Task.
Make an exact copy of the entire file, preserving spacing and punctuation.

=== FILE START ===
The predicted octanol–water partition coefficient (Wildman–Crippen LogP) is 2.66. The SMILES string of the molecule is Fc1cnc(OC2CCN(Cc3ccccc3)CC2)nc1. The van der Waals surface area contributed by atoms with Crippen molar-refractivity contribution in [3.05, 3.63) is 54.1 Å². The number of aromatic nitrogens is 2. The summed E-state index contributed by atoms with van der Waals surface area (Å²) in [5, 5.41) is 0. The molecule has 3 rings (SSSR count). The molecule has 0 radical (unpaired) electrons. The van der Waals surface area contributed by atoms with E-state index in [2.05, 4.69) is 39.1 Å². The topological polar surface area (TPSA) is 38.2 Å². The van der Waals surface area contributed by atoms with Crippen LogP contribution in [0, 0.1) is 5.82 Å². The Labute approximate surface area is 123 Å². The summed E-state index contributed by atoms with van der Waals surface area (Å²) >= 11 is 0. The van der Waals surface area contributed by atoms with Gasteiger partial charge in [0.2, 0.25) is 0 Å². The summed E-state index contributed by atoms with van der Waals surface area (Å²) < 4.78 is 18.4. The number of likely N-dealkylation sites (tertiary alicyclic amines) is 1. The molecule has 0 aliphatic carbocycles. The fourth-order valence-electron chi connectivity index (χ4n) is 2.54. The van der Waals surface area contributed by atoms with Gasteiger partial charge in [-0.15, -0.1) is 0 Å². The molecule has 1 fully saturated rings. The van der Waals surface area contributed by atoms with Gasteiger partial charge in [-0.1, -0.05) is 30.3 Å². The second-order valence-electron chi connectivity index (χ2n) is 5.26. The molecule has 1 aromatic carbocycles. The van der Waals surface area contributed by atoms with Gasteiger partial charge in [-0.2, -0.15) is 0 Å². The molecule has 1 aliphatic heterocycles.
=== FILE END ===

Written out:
The predicted octanol–water partition coefficient (Wildman–Crippen LogP) is 2.66. The SMILES string of the molecule is Fc1cnc(OC2CCN(Cc3ccccc3)CC2)nc1. The van der Waals surface area contributed by atoms with Crippen molar-refractivity contribution in [3.05, 3.63) is 54.1 Å². The number of aromatic nitrogens is 2. The summed E-state index contributed by atoms with van der Waals surface area (Å²) in [5, 5.41) is 0. The molecule has 3 rings (SSSR count). The molecule has 0 radical (unpaired) electrons. The van der Waals surface area contributed by atoms with E-state index in [2.05, 4.69) is 39.1 Å². The topological polar surface area (TPSA) is 38.2 Å². The van der Waals surface area contributed by atoms with Crippen LogP contribution in [0, 0.1) is 5.82 Å². The Labute approximate surface area is 123 Å². The summed E-state index contributed by atoms with van der Waals surface area (Å²) >= 11 is 0. The van der Waals surface area contributed by atoms with Gasteiger partial charge in [0.2, 0.25) is 0 Å². The summed E-state index contributed by atoms with van der Waals surface area (Å²) < 4.78 is 18.4. The number of likely N-dealkylation sites (tertiary alicyclic amines) is 1. The molecule has 0 aliphatic carbocycles. The fourth-order valence-electron chi connectivity index (χ4n) is 2.54. The van der Waals surface area contributed by atoms with Gasteiger partial charge in [-0.15, -0.1) is 0 Å². The molecule has 1 fully saturated rings. The van der Waals surface area contributed by atoms with Gasteiger partial charge in [-0.1, -0.05) is 30.3 Å². The second-order valence-electron chi connectivity index (χ2n) is 5.26. The molecule has 1 aromatic carbocycles. The van der Waals surface area contributed by atoms with Gasteiger partial charge in [-0.2, -0.15) is 0 Å². The molecule has 1 aliphatic heterocycles.